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Reputation Management: a mantle for all seasons

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The debacle that enveloped Boris Johnson and his embattled Tory party is a perfect illustration of the headline point I make in presentations on Reputation Management: it is not just for celebrities.

To be fair, this is an understandable misconception as, in the old days of ‘media litigation’ you would mostly act for celebrities in combating the traditional print and broadcast media, more often than not the tabloids, who were invariably invading their privacy or peddling untruths.

The sheer scope, accessibility and penetrative ability of the internet changed all that. Now virtually anyone, if they are relatively tech savvy, can orchestrate wide-ranging and anonymous online smear campaigns that are targeted and relentless, and can gain enough traction to destroy established brands and reputations. As Warren Buffett famously said, "it takes 20 years to build a reputation and 5 minutes to destroy it." These campaigns are launched via seemingly scattergun but focused social media trolling and tagging, fake news and ‘JohnSmithIsAFraudster.com’ type ‘attack’ websites. And all from the protective comfort of an anonymous username channelled through a VPN or ProtonMail.

And it is not just the lone wolf with an axe to grind. In the corporate and political sphere, bad players, stakeholders, competitors or enemies can pay shadowy hackers and unscrupulous hacks to conduct these online smear and fake news campaigns, often to derail a merger or take a share price on a nose-dive. And all for some benefit to the perpetrator. There has even been some unconfirmed reports of the Russian state using such ‘dark PR’ techniques to promote their war in Ukraine with beneficial but contrived propaganda.

And this is not an entirely new phenomena. Just one that is evolving rapidly. For example, in 2011 Facebook were caught red-handed, anonymously briefing journalists to plant damaging stories attacking the robustness of Google’s privacy features. The difference now is that reputation management lawyers have to work with not only PR’s, but also intel and cyber professionals to uncover the anonymous culprits, so that their head is above the parapet to commence more traditional legal action. This can involve cyber ‘deep-dive’ snooping by ex-GCHQ boffins but also sending ex-Special Forces operatives to foreign lands to undertake more ‘boots on the ground’ type investigations. Even the most fastidious anonymous attackers will leave breadcrumbs that can be followed. Legal causes of action have now evolved from traditional libel and breach of privacy or confidence proceedings, to human rights and data protection law.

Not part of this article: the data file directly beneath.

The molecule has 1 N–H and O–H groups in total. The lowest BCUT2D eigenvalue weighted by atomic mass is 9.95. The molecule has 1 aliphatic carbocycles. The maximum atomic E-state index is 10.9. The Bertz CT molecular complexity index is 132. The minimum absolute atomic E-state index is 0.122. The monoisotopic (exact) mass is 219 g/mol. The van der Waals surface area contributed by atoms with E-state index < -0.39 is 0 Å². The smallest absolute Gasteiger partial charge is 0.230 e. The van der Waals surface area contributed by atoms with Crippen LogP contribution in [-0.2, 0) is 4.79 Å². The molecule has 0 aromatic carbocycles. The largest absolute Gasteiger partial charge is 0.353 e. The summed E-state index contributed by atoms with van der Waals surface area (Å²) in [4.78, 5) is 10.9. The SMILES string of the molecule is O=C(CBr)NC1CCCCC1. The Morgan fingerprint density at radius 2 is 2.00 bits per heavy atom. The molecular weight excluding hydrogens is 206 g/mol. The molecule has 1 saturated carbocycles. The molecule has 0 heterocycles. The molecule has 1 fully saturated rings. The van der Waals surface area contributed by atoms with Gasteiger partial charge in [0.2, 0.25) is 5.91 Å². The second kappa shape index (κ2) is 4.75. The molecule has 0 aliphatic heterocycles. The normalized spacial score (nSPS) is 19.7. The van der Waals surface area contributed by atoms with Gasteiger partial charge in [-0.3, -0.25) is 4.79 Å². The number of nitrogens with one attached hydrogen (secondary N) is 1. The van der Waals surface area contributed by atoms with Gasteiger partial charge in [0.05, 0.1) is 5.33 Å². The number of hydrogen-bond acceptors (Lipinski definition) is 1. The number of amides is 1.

So what was the preserve of celebrities now affects all and sundry – from large corporates to SME’s, regulators, NGO’s, charities: and even governments and Prime Ministers. For example, it is debatable whether Boris Johnson was provided with sage reputation management advice during the carousal of scandals he faced. His defence to the Chris Pincher sexual harassment storm that he ‘forgot’ about previous briefings on this serious issue (while subsequently promoting him to a position of power), certainly does not reflect well from a reputation perspective. His forced resignation serves as a sobering denouement to future PMs. There have also been some unsavoury rumours online about Boris Johnson’s alleged personal life. If true, it would have been further fuel to the crisis he was facing. These rumours were not reported in the mainstream media. It is possible that Boris got his ‘crisis response’ lawyers and PR’s on the job quickly to send out ‘on notice’ pre-action legal letters, or even secure injunctions to block publication, all likely based on privacy or defamation rights.

Of course, it is debatable whether the publication of such personal information would have a ‘public interest’ defence, but weaponised legal letters or injunctions could serve as a temporary dam. Indeed, there are entirely necessary public debates on the nefarious use of such means to stifle journalism on important issues of public interest, such as the use of ‘SLAPPS’ (Strategic Lawsuits Against Public Participation) by powerful people to conceal misconduct. However, the law of privacy does allow you to choose which sensitive matters relating to your personal life you wish to remain private, and I think that is something we can all welcome in a progressive, yet increasingly expository and online world such as ours. Equally, abuse of such laws must be stamped-out.

So now ‘reputation management’ is truly a mantle for all seasons. The internet, fuelled by smartphones, has become the Wild West and seemingly genuine threats can appear from anyone, anywhere, in any season.

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